On Homosexuality and Chastity CCC #2357-2359, and
CCC #2396: Among the sins gravely contrary to chastity are masturbation, fornication, pornography, and homosexual practices.
Compendium of the Catechism of the Catholic Church #492
on homosexual acts.
He could have mentioned the existence of the famous Instruction Crimen sollicitationis of 1922
which was “an update, in light of the Code of Canon Law of 1917, of the Apostolic Constitution “Sacramentorum Poenitentiae” promulgated by Pope Benedict XIV in 1741 … The 1922 Instruction was given as needed to bishops who had to deal with particular cases concerning solicitation, clerical homosexuality, sexual abuse of children and bestiality” or the November 4, 2005 Instruction “with Regard to Persons with Homosexual Tendencies“.
Please see QUO VADIS PAPA FRANCISCO 03-HOMOSEXUALITY THE SEX ABUSE CRISIS AND THE GAY LOBBY
The citation of the Association of Concerned Catholics’ Melwyn Fernandes’ statement from a secular news report lacks clarity and it appears as if he stated that the Bible (Divine Revelation) has “never mentioned anything about homosexuality”. That is certainly not so. On the previous page, I have referred to the Old as well as New Testament passages wherein God condemns active homosexuals and the sin of homosexuality with the assurance of eternal damnation.
Mr. Fernandes meant that the Christian Scriptures do not support homosexuality and that was clearly understood by the interviewer, Karan Thapar. It is a matter of great regret and shame that the Cardinal stated that “Mr. Fernandes is fundamentally wrong, that his understanding of the Catholic Faith is wrong” when he had the opportunity to convey to Mr. Thapar what the Word of God says.
Cardinal Oswald Gracias informed Karan Thapar that he had a discussion “with the Archbishop of Chicago” concerning offering Mass for a group of gays “He was telling me how he is dealing with this“, elaborating that he “can see everybody is trying to find ways forward in this“. Why am I not surprised? Archbishop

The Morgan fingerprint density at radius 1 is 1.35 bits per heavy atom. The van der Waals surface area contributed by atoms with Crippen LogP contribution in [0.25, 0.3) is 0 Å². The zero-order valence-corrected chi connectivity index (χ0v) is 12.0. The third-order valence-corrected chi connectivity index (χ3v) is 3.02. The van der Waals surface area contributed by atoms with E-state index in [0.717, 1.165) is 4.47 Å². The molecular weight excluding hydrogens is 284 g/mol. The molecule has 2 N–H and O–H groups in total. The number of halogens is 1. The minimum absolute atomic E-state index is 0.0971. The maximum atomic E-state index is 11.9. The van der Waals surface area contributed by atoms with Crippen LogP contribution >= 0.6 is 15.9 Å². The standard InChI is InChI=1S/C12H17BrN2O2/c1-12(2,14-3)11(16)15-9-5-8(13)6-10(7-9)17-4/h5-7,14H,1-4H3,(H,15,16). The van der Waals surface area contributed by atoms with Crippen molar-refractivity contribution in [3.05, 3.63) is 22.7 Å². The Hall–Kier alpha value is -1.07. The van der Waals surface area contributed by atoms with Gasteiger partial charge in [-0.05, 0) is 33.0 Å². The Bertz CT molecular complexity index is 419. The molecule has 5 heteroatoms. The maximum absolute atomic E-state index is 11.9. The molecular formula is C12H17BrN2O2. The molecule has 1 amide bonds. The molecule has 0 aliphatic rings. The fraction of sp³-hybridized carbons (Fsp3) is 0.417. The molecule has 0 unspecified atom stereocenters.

Blase Cupich of Chicago is, like Cardinal Gracias, a liberal! Why didn’t he try Cardinal Gerhard Müller, Cardinal George Pell, Cardinal Peter Erdö, Cardinal Robert Sarah, Archbishop Stanislaw Gadecki or Archbishop Henryk Hoser?
To bolster his case, Cardinal Oswald Gracias cited Pope Francis’ now infamous “Who am I to judge?” statement. Read about that debacle and its fallout (the Cardinal’s attitude to gays is a prime example of it!) in THE FRANCIS EFFECT & WHO AM I TO JUDGE-THE SPIRIT OF VATICAN COUNCIL II? http://ephesians-511.net/docs/THE_FRANCIS_EFFECT_&_WHO_AM_I_TO_JUDGE-THE_SPIRIT_OF_VATICAN_COUNCIL_II.doc
Instead of Catholic apologetics and dogmatic statements from the Cardinal, the interview reeks of apology and personal views. One of the worst bits was his patronizing attitude towards the African Bishops. If they hadn’t stood for orthodoxy, the outcome of the Synod might have been much, much worse, by the way.
The Cardinal felt that the Africans were too “emotional” over the homosexualization of their youth by the sex-tourism industry. To him that emotion was a block: “I do see it will take some time before Africa is able to discuss this“, preventing them from seeing things his way. Then he endorses Karan Thapar’s guess that he (Cardinal Gracias), as part of Pope Francis’ C9, would have to put in “a lot of effort … before they (the Church in Africa) come around to your way of thinking“.
And, maybe the Cardinal needs to read this report on how the liberals tried to buy off the African bishops:
Swiss Catholic money targets African bishops ahead of synod
By Kevin Jones, Washington D.C., August 21, 2015
The Cardinal stated that “whatever their sexual orientation … to not to be welcoming would not be a Catholic attitude. It would not be Christ’s attitude.“